EU policy in the field of vocational education and training (VET)

VET is a key element of lifelong learning systems equipping people with knowledge, know-how, skills and/or competences required in particular occupations or more broadly on the labour market.

What is VET?

VET is a key element of lifelong learning. These programmes allow many adults the opportunity to gather the knowledge, know-how, skills and/or competences necessary to reach their full potential. Increased enrolment in VET has many advantages – including a boost to the economy – however, vocational training also furthers personal development and active citizenship. VET also contributes to enterprise performance, competitiveness, research and innovation – and is central to employment and social policy.

VET systems in Europe can rely on a well-developed network of VET providers. They are based on governance structures with the involvement of social partners (employers, trade unions) in different bodies (chambers, committees, councils, etc.). VET systems consist of initial and continuing VET:

  • Initial vocational education and training (I-VET) is usually carried out at before entering working life – typically at upper secondary level. It takes place either in a school-based environment (with the majority of learning taking place in a class-room) or in a work-based setting, organised as close as possible to real-life experience (either in schools, training centres or companies, with apprenticeships schemes as the most typical example). This depends very much on the education and training system in each country, but also on the structure of its economy.
  • Continuing VET (C-VET) takes place after initial education and training, or after entry into working life. It aims to improve or upgrade knowledge and/or abilities, acquire new skills, retrain for a career move or continue personal and professional development. C-VET is largely work-based, with the majority of learning taking place in a work environment.

On average, 50% of young Europeans aged 15-19 participate in I-VET (at upper secondary level). However, the EU average masks significant geographical differences – ranging from participation rates of less than 15% to more than 70% (See media below).

The EU priorities for vocational education and training (2015-2020)

European collaboration on VET has included the 2010 Bruges Communiqué and the 2015 Riga Conclusions.  The EU, candidate countries, European Economic Area countries, EU social partners, the European Commission and European VET providers have thereby agreed on a set of deliverables for the period 2015-2020:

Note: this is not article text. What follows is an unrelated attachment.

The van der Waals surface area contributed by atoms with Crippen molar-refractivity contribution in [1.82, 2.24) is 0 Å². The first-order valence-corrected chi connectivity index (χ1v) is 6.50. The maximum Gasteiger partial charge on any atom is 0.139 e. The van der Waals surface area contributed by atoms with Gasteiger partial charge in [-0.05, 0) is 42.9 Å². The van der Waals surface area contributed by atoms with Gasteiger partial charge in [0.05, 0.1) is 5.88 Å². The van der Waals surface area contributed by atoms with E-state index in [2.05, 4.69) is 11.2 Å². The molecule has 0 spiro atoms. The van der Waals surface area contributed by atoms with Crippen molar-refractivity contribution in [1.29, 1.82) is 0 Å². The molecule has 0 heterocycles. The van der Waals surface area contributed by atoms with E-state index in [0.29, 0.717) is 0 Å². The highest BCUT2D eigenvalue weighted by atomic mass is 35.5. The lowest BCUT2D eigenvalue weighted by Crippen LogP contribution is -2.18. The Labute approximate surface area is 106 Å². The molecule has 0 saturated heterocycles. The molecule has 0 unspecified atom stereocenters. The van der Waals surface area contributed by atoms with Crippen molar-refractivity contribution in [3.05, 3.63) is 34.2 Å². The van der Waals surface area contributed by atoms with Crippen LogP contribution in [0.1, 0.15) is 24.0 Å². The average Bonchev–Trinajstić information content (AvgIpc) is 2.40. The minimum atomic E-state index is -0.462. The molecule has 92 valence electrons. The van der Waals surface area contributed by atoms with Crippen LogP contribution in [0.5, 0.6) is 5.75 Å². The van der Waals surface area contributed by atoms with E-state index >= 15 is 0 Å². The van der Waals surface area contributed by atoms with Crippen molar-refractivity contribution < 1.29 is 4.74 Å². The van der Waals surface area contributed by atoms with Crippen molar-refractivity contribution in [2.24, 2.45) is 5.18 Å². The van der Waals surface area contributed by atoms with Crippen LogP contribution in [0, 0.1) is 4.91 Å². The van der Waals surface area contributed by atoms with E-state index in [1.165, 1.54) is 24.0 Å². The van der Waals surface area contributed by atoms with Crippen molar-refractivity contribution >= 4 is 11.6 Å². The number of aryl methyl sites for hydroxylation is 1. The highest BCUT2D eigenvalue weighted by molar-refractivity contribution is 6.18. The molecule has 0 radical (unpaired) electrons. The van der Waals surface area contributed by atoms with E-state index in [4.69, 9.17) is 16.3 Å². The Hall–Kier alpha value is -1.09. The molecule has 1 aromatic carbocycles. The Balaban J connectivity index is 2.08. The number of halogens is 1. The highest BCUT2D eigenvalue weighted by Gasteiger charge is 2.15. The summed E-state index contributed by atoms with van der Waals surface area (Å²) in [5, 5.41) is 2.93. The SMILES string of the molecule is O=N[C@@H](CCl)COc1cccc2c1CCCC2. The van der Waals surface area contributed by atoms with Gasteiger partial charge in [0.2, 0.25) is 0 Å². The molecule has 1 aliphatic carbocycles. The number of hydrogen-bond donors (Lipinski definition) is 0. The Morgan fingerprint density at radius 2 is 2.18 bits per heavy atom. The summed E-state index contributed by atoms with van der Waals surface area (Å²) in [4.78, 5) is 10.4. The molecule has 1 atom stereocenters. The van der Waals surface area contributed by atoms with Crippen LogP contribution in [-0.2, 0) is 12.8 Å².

• Promote work-based learning in all its forms, with special attention to apprenticeships, by involving social partners, companies, chambers and VET providers, as well as by stimulating innovation and entrepreneurship.
  • Further develop quality assurance mechanisms in VET in line with the European Quality Assurance Reference Framework EQAVET recommendation (see Section below) and, as part of quality assurance systems, establish continuous information and feedback loops in I-VET and C-VET systems based on learning outcomes.
  • Enhance the access to VET and qualifications for all through more flexible and permeable systems, notably by offering efficient and integrated guidance services and the making validation of non-formal and informal learning possible.
  • Further strengthen key competences in VET curricula and provide more effective opportunities to acquire or develop those skills through I-VET and C-VET.
  • Introduce systematic approaches to, and opportunities for, initial and continuous professional development of VET teachers, trainers and mentors in both school- and work-based settings.

The Commission's work on VET is supported by two agencies:

  • European Centre for the Development of Vocational Training (Cedefop) helps develop European VET policies. It contributes to their implementation underpinned by its research, analyses as well as information on VET systems, policies and practice, skill needs and demands in the EU.
  • European Training Foundation (ETF) contributes, in the context of EU external relations policies, to human capital development. This is defined as work that contributes to the lifelong development of individuals’ skills and competences through the improvement of VET systems.

What is being done at EU level for VET?

Financial Instruments supporting VET policy

  • The Erasmus+ Programme has an (initial) overall indicative financial envelope of 14.774 billion EUR. Out of this amount almost €3 Billion is assigned to VET over the period 2014-2020. Every year, around 130.000 VET learners and 20.000 VET staff benefit from Erasmus+ mobility opportunities. In addition, almost 500 VET projects per year are financed under Erasmus+ Strategic partnerships. The programme also finances other activities such as Sector Skills Alliances (including sectoral Blueprint).
  • The European Social Fund (ESF) is an important financial lever for VET. From 2014 until 2020 the ESF has a thematic objective which assigns a significant budget to actions supporting VET. Nearly 15 Billion were dedicated to, inter alia, enhancing equal access to lifelong learning and promoting flexible pathways, as well as improving the labour market relevance of education and training systems.